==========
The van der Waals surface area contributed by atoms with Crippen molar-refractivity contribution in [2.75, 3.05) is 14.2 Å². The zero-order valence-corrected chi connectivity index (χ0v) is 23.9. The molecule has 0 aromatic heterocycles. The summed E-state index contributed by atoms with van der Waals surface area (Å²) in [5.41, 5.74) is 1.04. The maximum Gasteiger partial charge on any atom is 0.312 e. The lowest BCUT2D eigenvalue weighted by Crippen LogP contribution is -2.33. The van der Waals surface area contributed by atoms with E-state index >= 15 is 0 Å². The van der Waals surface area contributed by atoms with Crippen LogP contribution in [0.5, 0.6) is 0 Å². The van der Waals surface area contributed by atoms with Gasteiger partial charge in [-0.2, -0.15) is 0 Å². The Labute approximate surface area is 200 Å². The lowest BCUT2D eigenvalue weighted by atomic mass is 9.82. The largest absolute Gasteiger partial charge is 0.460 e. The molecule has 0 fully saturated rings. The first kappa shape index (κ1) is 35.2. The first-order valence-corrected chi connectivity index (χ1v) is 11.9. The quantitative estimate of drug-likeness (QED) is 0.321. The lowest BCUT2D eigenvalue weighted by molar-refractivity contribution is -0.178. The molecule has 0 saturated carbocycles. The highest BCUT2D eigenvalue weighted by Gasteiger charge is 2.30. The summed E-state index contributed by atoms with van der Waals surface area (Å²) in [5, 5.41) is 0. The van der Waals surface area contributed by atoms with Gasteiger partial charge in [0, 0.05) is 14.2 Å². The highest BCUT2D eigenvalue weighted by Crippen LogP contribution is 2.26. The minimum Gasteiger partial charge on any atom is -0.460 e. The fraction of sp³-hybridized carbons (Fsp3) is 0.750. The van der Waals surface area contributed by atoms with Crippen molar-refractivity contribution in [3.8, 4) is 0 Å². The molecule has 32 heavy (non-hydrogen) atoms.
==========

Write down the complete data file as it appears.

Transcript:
The van der Waals surface area contributed by atoms with Crippen molar-refractivity contribution in [2.75, 3.05) is 14.2 Å². The zero-order valence-corrected chi connectivity index (χ0v) is 23.9. The molecule has 0 aromatic heterocycles. The summed E-state index contributed by atoms with van der Waals surface area (Å²) in [5.41, 5.74) is 1.04. The maximum Gasteiger partial charge on any atom is 0.312 e. The lowest BCUT2D eigenvalue weighted by Crippen LogP contribution is -2.33. The van der Waals surface area contributed by atoms with E-state index >= 15 is 0 Å². The van der Waals surface area contributed by atoms with Crippen LogP contribution in [0.5, 0.6) is 0 Å². The van der Waals surface area contributed by atoms with Gasteiger partial charge in [-0.2, -0.15) is 0 Å². The Labute approximate surface area is 200 Å². The lowest BCUT2D eigenvalue weighted by atomic mass is 9.82. The largest absolute Gasteiger partial charge is 0.460 e. The molecule has 0 fully saturated rings. The first kappa shape index (κ1) is 35.2. The first-order valence-corrected chi connectivity index (χ1v) is 11.9. The quantitative estimate of drug-likeness (QED) is 0.321. The lowest BCUT2D eigenvalue weighted by molar-refractivity contribution is -0.178. The molecule has 0 saturated carbocycles. The highest BCUT2D eigenvalue weighted by Gasteiger charge is 2.30. The summed E-state index contributed by atoms with van der Waals surface area (Å²) in [5, 5.41) is 0. The van der Waals surface area contributed by atoms with Gasteiger partial charge in [0, 0.05) is 14.2 Å². The highest BCUT2D eigenvalue weighted by Crippen LogP contribution is 2.26. The minimum Gasteiger partial charge on any atom is -0.460 e. The fraction of sp³-hybridized carbons (Fsp3) is 0.750. The van der Waals surface area contributed by atoms with Crippen molar-refractivity contribution in [3.8, 4) is 0 Å². The molecule has 32 heavy (non-hydrogen) atoms.